Malaysia extends anti-virus lockdown until June 9

Soldiers wearing face masks patrol next to barbed wire at a newly locked down coronavirus affected area at old town of Petaling Jaya, Malaysia on Sunday. (AP)
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Updated 11 May 2020

Malaysia extends anti-virus lockdown until June 9

  • Move to curb mass movement of people during Ramadan, officials say

SINGAPORE: Malaysia has extended its nationwide lockdown until June 9 to curb the movement of people during Ramadan and Eid celebrations at the end of the month, Malaysian Prime Minister Muhyiddin Yassin said in an address to the nation on Sunday.

“On the advice of the Health Ministry and the National Security Council, I would like to announce that the conditional MCO (movement control order) effective until May 12, will be extended until June 9 or another four weeks,” he said.
Ramadan is an important month for Muslims across Malaysia who comprise 60 percent of the total population of 32.37 million.
However, Malaysia is also home to a multicultural society, where almost all religious and cultural festivities are celebrated and considered a national holiday.
“During this period, there are major festivals celebrated and these will usually involve a mass movement of people, namely the Hari Raya Aidilfitri and the Harvest Festival. Thus, I would like to remind people that the interstate movement ban is still in force during this period,” Muhyiddin said.
It is common practice for Malaysians to travel across state borders to visit their grandparents and relatives during festivities and public holidays, with several hosting large gatherings as part of Ramadan celebrations.
“I know many people are sad as they are unable to return for the holidays in the village with the family,” said the 72-year-old Malaysian leader, urging Malaysians to “be patient” and wait until thing return to normal.
However, the public is allowed to visit neighbors and relatives and celebrate festivities within state borders, while spouses with partners working in different states are exempted from the ban.

FASTFACT

Ramadan is an important month for Muslims across Malaysia who comprise 60 percent of the total population of 32.37 million.

As an additional measure, a maximum of 20 people are allowed to gather at a time, as long as they practice proper social distancing and hygiene measures.
While most places of worship remained closed on Sunday, authorities said that they were considering whether or not to allow Friday prayers and other congregational prayers during the month.
Malaysia imposed the Movement Control Order (MCO) on March 18 to flatten the coronavirus curve.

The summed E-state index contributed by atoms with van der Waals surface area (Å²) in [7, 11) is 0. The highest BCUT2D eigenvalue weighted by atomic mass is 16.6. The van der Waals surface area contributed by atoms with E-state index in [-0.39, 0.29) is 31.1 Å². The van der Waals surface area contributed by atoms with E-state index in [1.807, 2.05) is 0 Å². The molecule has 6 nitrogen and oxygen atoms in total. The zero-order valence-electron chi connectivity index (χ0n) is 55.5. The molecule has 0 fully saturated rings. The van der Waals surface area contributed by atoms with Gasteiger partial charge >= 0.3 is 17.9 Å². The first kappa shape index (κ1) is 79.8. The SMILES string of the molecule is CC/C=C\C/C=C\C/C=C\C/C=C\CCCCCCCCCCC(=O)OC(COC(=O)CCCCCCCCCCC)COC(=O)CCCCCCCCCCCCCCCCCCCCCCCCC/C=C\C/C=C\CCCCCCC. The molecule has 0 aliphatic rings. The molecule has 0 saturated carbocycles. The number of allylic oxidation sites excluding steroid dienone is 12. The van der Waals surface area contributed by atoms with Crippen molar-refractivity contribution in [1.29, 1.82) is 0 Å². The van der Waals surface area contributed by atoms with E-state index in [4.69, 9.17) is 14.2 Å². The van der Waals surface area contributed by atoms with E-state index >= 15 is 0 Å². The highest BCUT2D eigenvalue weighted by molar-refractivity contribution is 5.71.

With a significant decrease in the infection rate, the latest tally stands at less than 100 cases, with 5,025 recoveries reported.
As part of efforts to gradually build up the country’s economy, Malaysia eased the MCO earlier this week to allow most businesses to operate.
Experts commended the move, with Malaysian physician and public health specialist, Dr. Khor Swee Kheng, telling Arab News on Sunday that he “welcomed the extension.”
“Malaysia has to prepare for an ultra-long-term strategy for COVID-19, as we will be in this until 2021 at least. This means strategic and predictable decision-making, not short-term reactions,” Dr. Khor said, adding that a “phased restart of public life was imperative.”
“The longer the MCO or CMCO lasts, the more important it is to focus on the social determinants of health. Citizens and residents of Malaysia must receive adequate economic, social and psychological support, not only health care. The social safety net must be strengthened now,” he said.


US to pay over $1bn for 100m doses of J&J’s potential COVID-19 vaccine

Updated 05 August 2020

US to pay over $1bn for 100m doses of J&J’s potential COVID-19 vaccine

  • The latest contract equates to roughly $10 per vaccine dose produced by J&J
  • This is J&J’s first deal to supply its investigational vaccine to a country

WASHINGTON: The United States government will pay Johnson & Johnson over $1 billion for 100 million doses of its potential coronavirus vaccine, its latest such arrangement as the race to tame the pandemic intensifies, the drugmaker said on Wednesday.
It said it would deliver the vaccine to the Biomedical Advanced Research and Development Authority (BARDA) on a not-for-profit basis to be used after approval or emergency use authorization by the US Food and Drug Administration (FDA).
J&J has already received $1 billion in funding from the US government — BARDA agreed in March to provide that money for the company to build manufacturing capacity for more than 1 billion doses of the experimental vaccine.
The latest contract equates to roughly $10 per vaccine dose produced by J&J. Including the first $1 billion deal with the USgovernment, the price would be slightly higher than the $19.50 per dose that the United States is paying for the vaccine being developed by Pfizer Inc. and German biotech BioNTech SE.
The US government may also purchase an additional 200 million doses under a subsequent agreement. J&J did not disclose that deal’s value.
J&J plans to study a one- or two-dose regimen of the vaccine in parallel later this year. A single-shot regimen could allow more people to be vaccinated with the same number of doses and would sidestep issues around getting people to come back for their second dose.
This is J&J’s first deal to supply its investigational vaccine to a country. Talks are underway with the European Union, but no deal has yet been reached.
J&J’s investigational vaccine is currently being tested on healthy volunteers in the United States and Belgium in an early-stage study.
There are currently no approved vaccines for COVID-19. More than 20 are in clinical trials.